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What to expect: Your first mammogram

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A mammogram—an X-ray picture of breast tissue—is a valuable tool that can screen for breast cancer. In many cases, mammograms can detect breast cancer even before a woman notices any symptoms. Early detection allows doctors to initiate appropriate treatment sooner, which may improve outcomes and reduce costs.

Most women over the age of 45 are advised to get mammograms every year, or once every two years once they reach age 55. However, the exact frequency and timing of mammograms varies for different women. If your doctor has advised you to get your first mammogram, you might have a lot of questions or concerns about what the procedure will be like.

Here are some things you may find helpful as you prepare for your appointment. 

Consider scheduling your mammogram around your period

If you haven't started menopause yet and still get your period, try scheduling your mammogram sometime in the week after your menstrual period ends. For most women, this is when their breasts are the least tender. 

Skip the deodorant

Don't wear powders, perfumes or deodorant on the day of your mammogram. These personal care products might show up on an X-ray and can be mistaken for breast tissue abnormalities. (Feel free to bring these items with you to put on once your mammogram is over.)

Plan your outfit wisely 

During the mammogram, you will need to stand in front of the X-ray machine with your breasts exposed, so you'll need to undress from the waist up (you may also be given a hospital gown to wear that is open to the front). For your ease and privacy, we recommend that you wear a shirt or blouse and separate bottoms instead of a dress.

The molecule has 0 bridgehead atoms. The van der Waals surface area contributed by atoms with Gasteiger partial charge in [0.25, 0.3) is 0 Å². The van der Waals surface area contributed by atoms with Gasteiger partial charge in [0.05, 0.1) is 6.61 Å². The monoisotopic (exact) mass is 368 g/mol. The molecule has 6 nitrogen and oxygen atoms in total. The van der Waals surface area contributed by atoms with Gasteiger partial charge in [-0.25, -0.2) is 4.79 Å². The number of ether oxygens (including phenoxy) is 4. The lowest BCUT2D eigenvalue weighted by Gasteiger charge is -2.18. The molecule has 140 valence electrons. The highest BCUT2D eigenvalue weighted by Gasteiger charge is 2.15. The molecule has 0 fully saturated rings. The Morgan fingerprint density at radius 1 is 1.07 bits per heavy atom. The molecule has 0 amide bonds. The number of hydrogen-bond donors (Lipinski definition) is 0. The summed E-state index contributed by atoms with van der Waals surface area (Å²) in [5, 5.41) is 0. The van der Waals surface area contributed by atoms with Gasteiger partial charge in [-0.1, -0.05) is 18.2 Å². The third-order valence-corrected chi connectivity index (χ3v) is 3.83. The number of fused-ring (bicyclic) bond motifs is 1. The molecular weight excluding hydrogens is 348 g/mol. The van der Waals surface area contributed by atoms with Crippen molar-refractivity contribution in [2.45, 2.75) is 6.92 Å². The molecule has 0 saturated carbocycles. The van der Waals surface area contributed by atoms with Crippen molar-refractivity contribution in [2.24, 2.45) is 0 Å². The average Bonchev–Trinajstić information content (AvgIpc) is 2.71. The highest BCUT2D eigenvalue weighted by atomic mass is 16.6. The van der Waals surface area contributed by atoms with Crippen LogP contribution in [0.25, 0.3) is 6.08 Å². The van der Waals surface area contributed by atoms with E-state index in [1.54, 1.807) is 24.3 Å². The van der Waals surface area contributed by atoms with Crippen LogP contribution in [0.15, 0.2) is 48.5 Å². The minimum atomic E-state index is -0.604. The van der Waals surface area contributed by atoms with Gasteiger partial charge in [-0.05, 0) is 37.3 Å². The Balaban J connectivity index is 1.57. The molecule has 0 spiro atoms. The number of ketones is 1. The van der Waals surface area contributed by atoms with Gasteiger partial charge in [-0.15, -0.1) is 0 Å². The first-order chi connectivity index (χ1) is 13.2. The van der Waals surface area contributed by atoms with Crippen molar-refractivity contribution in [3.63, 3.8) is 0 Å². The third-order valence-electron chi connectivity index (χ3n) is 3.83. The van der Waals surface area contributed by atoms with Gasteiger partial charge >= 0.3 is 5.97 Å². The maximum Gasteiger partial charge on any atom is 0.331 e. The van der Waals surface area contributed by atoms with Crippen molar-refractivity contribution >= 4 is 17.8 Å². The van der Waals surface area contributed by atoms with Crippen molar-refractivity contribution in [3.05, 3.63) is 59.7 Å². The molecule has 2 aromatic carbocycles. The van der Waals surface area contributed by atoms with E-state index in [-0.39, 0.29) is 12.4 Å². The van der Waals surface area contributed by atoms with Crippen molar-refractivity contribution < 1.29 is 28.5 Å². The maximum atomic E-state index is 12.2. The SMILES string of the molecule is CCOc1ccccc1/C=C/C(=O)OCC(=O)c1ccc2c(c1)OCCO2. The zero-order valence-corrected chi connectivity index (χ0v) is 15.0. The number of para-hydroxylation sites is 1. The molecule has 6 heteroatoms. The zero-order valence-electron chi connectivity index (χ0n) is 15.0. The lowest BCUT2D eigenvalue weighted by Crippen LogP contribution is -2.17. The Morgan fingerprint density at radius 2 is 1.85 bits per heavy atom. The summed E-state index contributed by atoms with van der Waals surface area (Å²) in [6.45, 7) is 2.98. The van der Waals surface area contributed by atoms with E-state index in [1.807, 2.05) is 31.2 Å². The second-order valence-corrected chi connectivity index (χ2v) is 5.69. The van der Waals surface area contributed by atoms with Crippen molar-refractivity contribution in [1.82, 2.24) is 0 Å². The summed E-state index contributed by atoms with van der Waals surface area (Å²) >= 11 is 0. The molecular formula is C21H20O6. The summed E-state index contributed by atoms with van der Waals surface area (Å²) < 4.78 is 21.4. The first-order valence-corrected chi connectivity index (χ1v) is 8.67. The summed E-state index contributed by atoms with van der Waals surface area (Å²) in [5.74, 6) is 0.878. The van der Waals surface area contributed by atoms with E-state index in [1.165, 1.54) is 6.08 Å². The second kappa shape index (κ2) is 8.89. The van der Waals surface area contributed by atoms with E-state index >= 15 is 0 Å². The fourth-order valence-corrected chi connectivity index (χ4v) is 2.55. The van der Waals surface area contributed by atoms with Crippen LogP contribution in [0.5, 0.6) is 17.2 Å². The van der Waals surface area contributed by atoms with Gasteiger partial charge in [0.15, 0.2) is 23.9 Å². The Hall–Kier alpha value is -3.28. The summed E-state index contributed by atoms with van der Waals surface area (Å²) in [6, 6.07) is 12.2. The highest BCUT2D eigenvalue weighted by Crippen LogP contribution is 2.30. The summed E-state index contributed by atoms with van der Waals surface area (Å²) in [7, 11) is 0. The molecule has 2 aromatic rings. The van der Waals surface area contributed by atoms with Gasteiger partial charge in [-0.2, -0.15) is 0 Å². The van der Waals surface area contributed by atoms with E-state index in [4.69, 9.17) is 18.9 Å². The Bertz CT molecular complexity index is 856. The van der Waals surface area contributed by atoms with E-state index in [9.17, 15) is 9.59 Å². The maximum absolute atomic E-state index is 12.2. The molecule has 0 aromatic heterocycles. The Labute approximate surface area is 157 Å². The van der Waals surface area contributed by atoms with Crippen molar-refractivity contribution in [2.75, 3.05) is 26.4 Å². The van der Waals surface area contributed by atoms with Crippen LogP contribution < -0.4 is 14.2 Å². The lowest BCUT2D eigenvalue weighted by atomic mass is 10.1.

If you have a disability that makes it difficult or impossible for you to stand, let our staff know when you call to schedule your mammogram so we can make sure to accommodate your needs. 

Be prepared for some discomfort 

For most women, mammograms are uncomfortable. This is because breast tissue needs to be compressed between two plates during the procedure in order to get a good X-ray image (this compression also helps minimize the amount of radiation that needs to be used). Fortunately, while your entire appointment will take about 30 minutes, the actual amount of time that each of your breasts will be compressed is only about 30 seconds.

If it helps, take some deep breaths before and after the mammogram to help you stay relaxed. You'll just need to stay still and hold your breath while the X-ray image is being taken. 

Have realistic expectations—and ask questions!

Mammograms can be incredibly helpful, but they aren't perfect. According to the American Cancer Society, mammograms fail to detect about 1 in 8 breast cancer diagnoses. This is called a false-negative: the mammogram results look normal even though breast cancer is actually present. 

Mammograms can also lead to false-positives, in which the results look abnormal even though there is no breast cancer. In fact, mammograms can pick up many structures or changes in the body that aren't necessarily problematic, including cysts or other benign (non-harmful) masses. The problem with false-positives is that they may lead to unnecessary tests—and unnecessary concern for the patient. 

So, be sure to ask your provider about the risks, benefits and limitations of breast cancer screening, and don't hesitate to ask other questions about your health or next steps. 

Is it time to schedule a mammogram?

Our team at SIU Medicine is committed to helping women from throughout Southern Illinois take a proactive approach to their health. Find a doctor at https://www.siumed.org/doctor and schedule your next mammogram or learn more about our women's health services.

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